Two images side by side. On the left is a kimono made out of dyed silk crepe fabric depicting different recurring scenes related to war. On the right are six lamps hanging from coloured cords attached to the same outlet. Each lamp consists of a plastic bottle with most of its body covered by a woven textile basket-like lamp shade, each with different shapes, colours, and patterns.

Meet the Oldest and Newest Design and Architecture Works in the M+ Collections

How did you two meet? is a ‘recipe’ for a public programme from The Canadian Centre for Architecture (CCA) in Montreal. The CCA invited us to put our own spin on this recipe at M+. Our How did you two meet? recipe goes like this: pick the oldest and newest objects in the M+ Collections (out of those available on the M+ Collections Beta), and narrate a story that connects them.

Two curators from M+’s Design and Architecture team took on this challenge in an online programme. Lead curator Ikko Yokoyama explored the potential relationship between two design objects, and curator Shirley Surya examined the connection between two architectural works. Below, we share their results.

Video interview in which Samson Young discusses his work ‘Muted Situations #22: Muted Tchaikovsky’s 5th’ as part of the Sigg Prize 2019 exhibition.

A Chat with Samson Young, Winner of the Inaugural Sigg Prize

The Sigg Prize is a biennial award that recognises artists born or working in the Greater China region. The inaugural Sigg Prize 2019 exhibition, which was held at the M+ Pavilion through 17 May, featured work by the six artists shortlisted for the prize: Hu Xiaoyuan, Liang Shuo, Lin Yilin, Shen Xin, Tao Hui, and Samson Young.

On 13 May, the prize’s international jury announced the winner: Samson Young, for his work Muted Situations #22: Muted Tchaikovsky’s 5th (2018). To create this spatial sound installation, Young collaborated with Cologne’s Flora Sinfonie Orchester, instructing the members of the orchestra to mute their instruments and drawing attention to the other sounds musicians make during a performance.

We chat with Young about his Muted Situations series, his experience making this work, and his practice as a whole.

Close-up on a golden, wrinkly, sphere-shaped object encased in yellowish raw silk. The silk is covered in miniscule black dots.

A Focus on Materiality in Contemporary Chinese Art

What is materiality, and why is it important? How has the materiality of art shifted across time and culture?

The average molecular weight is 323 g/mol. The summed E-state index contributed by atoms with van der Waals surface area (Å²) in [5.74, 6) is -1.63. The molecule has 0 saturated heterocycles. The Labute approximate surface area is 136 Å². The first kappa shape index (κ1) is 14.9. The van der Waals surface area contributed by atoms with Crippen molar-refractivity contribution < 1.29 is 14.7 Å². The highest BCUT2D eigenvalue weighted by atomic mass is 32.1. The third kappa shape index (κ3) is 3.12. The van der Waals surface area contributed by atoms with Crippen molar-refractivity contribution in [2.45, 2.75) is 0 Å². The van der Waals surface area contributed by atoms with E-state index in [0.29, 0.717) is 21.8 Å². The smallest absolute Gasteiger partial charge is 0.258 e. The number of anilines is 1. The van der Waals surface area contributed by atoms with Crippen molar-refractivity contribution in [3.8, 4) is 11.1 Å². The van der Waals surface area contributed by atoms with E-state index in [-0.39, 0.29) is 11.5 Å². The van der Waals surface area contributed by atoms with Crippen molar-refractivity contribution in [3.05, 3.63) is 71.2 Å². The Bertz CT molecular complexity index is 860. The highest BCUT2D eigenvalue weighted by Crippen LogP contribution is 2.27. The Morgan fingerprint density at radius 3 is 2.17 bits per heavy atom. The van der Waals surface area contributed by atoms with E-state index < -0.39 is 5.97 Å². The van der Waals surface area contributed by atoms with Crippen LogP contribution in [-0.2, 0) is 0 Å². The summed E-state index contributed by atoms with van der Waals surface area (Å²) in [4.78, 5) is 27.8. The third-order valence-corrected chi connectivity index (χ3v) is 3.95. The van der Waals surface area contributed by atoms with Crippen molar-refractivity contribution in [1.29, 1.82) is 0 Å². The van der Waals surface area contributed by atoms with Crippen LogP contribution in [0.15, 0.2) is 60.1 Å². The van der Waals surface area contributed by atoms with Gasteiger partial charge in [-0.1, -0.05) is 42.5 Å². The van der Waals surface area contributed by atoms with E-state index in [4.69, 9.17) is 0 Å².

All art is made up of materials. To focus on the materiality of an artwork, however, is to emphasise the material qualities that it consists of. In contemporary art, materials are often the foundation of the work; not just used as a tool to convey an idea or emotion but embodying the subject matter of the work itself. Materials can evoke social class and cultural traditions, and can even be intangible and abstract, as is the case with sound—and the removal of it.

Below, Pi Li, Sigg Senior Curator, Visual Art, analyses the materiality of three works in the Sigg Prize 2019 Exhibition: from bamboo scaffolding, to sound, to raw silk.


Clip from a soundless monochrome film. A man on crutches walks in front of a protest crowd holding a large banner. The man and the crowd appear to be yelling slogans.

The Story of Chi Xiaoning and His Smuggled Camera

This is a story about underground film-making, radical art, and censorship. In 1979, Chi Xiaoning created his Film of Star Group Activities of 1979. It is the only known video documenting the radical activities of the Stars Group, an avant-garde group of artists from China who championed individuality and freedom of expression. The only copy of the footage is in the M+ Collections.

Below, film-maker Andy Cohen, whose 2020 film Beijing Spring showcases portions of the footage, tells the story behind Chi Xiaoning’s daring film-making during a period that was still subject to severe censorship in favour of official propaganda art. Beijing Spring will be showcased as part of an upcoming M+ Screenings programme.